One of the first things you learn as a writer is how to lower your expectations, lest you self-immolate.
Then, there’s the (very gradual) acceptance that your taste for great, great literature clearly exceeds your abilities…followed by a lifelong struggle to rectify that.
My transition from journalist to author — and then balancing the two — felt like an imperative, because I longed to delve more deeply into the topics about which I was writing. In journalism, there’s this need to retain a sense of immediacy at all times in a story, forcing current events to the forefront and important things like context and history into the background. Sure, there’s a little context, but it always takes a back seat — a waaay back seat — to unfolding events.
Yet you know as the writer that context and history mean everything. Hence, you are always fighting to put as much extra information as you can into whatever you’re writing.
Getting the necessary financing and logistics in place to allow yourself to write comfortably for months on end is, from a scale of 1 to 10, a solid 10 in terms of difficulty. I found that hewing to one goal — publishing my first book and then moving on to long-form writing — was the only way to get through to the other side. Anything between me and that had to be eradicated, and was. Although I did not know what lay on the other side.
When you are book-writing, acquaintances and family frequently seem to think you are at home all day eating macaroons and watching Animal Planet. Not so. I was at home all day, but that’s where it ended. I was undertaking a herculean effort trying to engineer, fund, preserve and defend a story that required long conversations with sources, lawyers, accountants, photographers, agents and editors, all of whom are more or less terrified of the final product, because nobody really knows what you are actually doing. Meanwhile, at no time are you sure you’re ever going to get to your destination.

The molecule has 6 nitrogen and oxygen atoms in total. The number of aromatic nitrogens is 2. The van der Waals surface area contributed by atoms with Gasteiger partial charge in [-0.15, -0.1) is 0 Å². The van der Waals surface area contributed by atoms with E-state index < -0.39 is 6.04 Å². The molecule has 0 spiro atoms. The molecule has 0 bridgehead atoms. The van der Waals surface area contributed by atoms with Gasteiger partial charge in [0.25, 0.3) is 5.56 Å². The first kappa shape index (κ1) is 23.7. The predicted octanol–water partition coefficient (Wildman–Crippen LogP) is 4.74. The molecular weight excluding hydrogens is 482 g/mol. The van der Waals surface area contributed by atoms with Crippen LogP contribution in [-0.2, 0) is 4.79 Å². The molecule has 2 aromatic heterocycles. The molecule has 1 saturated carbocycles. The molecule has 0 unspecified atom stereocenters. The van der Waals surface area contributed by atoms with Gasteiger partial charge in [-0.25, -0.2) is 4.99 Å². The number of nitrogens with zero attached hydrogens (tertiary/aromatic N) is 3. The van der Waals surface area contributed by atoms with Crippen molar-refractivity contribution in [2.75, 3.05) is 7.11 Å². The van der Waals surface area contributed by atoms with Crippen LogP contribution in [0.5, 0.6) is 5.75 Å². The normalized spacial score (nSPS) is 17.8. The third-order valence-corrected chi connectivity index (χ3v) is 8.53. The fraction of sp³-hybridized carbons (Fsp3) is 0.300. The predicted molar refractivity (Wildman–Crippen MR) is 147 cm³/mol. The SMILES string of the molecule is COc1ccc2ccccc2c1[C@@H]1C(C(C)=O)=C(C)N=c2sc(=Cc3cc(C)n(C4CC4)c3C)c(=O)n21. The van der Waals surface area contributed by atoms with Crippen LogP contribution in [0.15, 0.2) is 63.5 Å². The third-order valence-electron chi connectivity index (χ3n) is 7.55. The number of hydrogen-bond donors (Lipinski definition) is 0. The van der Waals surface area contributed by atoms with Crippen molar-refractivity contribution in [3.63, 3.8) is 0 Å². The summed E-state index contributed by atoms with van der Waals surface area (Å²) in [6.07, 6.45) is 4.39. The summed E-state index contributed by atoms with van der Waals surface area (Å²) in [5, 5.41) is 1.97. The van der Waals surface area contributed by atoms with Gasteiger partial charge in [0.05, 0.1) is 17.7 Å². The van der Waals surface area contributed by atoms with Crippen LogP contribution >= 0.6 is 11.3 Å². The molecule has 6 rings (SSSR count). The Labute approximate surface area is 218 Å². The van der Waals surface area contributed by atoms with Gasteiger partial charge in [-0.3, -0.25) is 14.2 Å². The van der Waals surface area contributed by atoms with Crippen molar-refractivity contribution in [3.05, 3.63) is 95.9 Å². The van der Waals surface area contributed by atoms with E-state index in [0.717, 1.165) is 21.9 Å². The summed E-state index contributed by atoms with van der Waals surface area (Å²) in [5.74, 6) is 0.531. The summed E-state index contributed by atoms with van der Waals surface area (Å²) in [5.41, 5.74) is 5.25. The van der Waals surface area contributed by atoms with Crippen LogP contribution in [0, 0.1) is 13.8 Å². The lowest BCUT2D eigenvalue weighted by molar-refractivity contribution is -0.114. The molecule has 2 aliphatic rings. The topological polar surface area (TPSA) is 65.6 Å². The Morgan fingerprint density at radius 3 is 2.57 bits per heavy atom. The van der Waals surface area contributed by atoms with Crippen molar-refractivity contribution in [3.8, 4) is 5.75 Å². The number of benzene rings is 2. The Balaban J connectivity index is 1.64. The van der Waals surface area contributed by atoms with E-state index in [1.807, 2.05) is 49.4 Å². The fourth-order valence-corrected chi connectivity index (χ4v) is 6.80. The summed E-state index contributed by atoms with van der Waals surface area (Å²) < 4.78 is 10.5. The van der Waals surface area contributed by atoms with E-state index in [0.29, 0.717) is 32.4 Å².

Then there’s the writing of the book and, frankly, compared with the administration and project management, that part is easy, but very isolating. When you get up in the morning and go to work, your world is what you are developing on the page. And that’s it. You do interviews or have meetings, but it all anchors back to the narrative universe to which everything is tied — and that comes from sitting down, alone, and writing. Most of the time, you don’t notice the weather outside. You forget to eat. Your lose your physical realm and disappear into the research completely.
At the end of the day, I had to go for a run to reconnect (I have arms, I have legs) to fend off any potential impending disintegration. The best counterbalance for the cerebral is the physical. This would often be followed by a visit to one of a rotating group of friends’ homes in my particular quadrant of New York (which entailed me showing up unannounced, wordlessly pouring myself whatever was available for quaffing purposes and draping myself over a couch to watch TV for about a half hour before wordlessly slipping out). There was one rule: do not ask me about the book-writing. I’d had my head in it all day and this was my one time to unplug. My needs were simple.
I worked on the book obsessively for nine months, passing it in to HarperCollins in late 2009. It was published, on time, in January 2011. What working on a book revealed to me was that if you’re going to wait more than a year for something to be published, you’d better have some shorter-term projects going on to keep you limber. While long-term projects offer the chance to include deep history and context in your work (something that all writers long for more of in their newspaper and magazine stories), book-writing is all about delayed gratification. In fact, by the time your book is published, you’re not even the same person anymore.
I realized that to be truly happy as a writer I had to be working on both long-term and short-term projects. Book-writing is great, because you can dive deep, but shorter pieces keep you gratified and stimulated.
These days, I am writing for Newsweek and am loving it. Magazine-writing and book-writing often inform and complement each other. My weekdays are for the magazine; my spare time is for all other writing projects. In my earlier days, I used to see everything in stark black and white. One of my favorite sources once told me, “Young writers are wonderful, incisive, incandescent, but they are often more cruel.” This, I think, is true. In my 20s, I looked more harshly upon my subjects. In my 30s, I see people in greater context. Journalism will always seek to simplify, but shades of gray are inevitable.
After years of covering controversial topics, it’s no longer intellectually challenging to just point out corruption. There is corruption and there always will be. There is not enough ink in this world to cover it. Simply shedding light on it as a hit-and-run act of journalism is not enough without striving for something more. What is challenging — and important, I think — is to capture the ideas, events and mindsets of people driving change and do it with as much compassion as possible. The Fourth Estate, to my mind, is only as good as its ability to elucidate the world and bring about a greater understanding of it.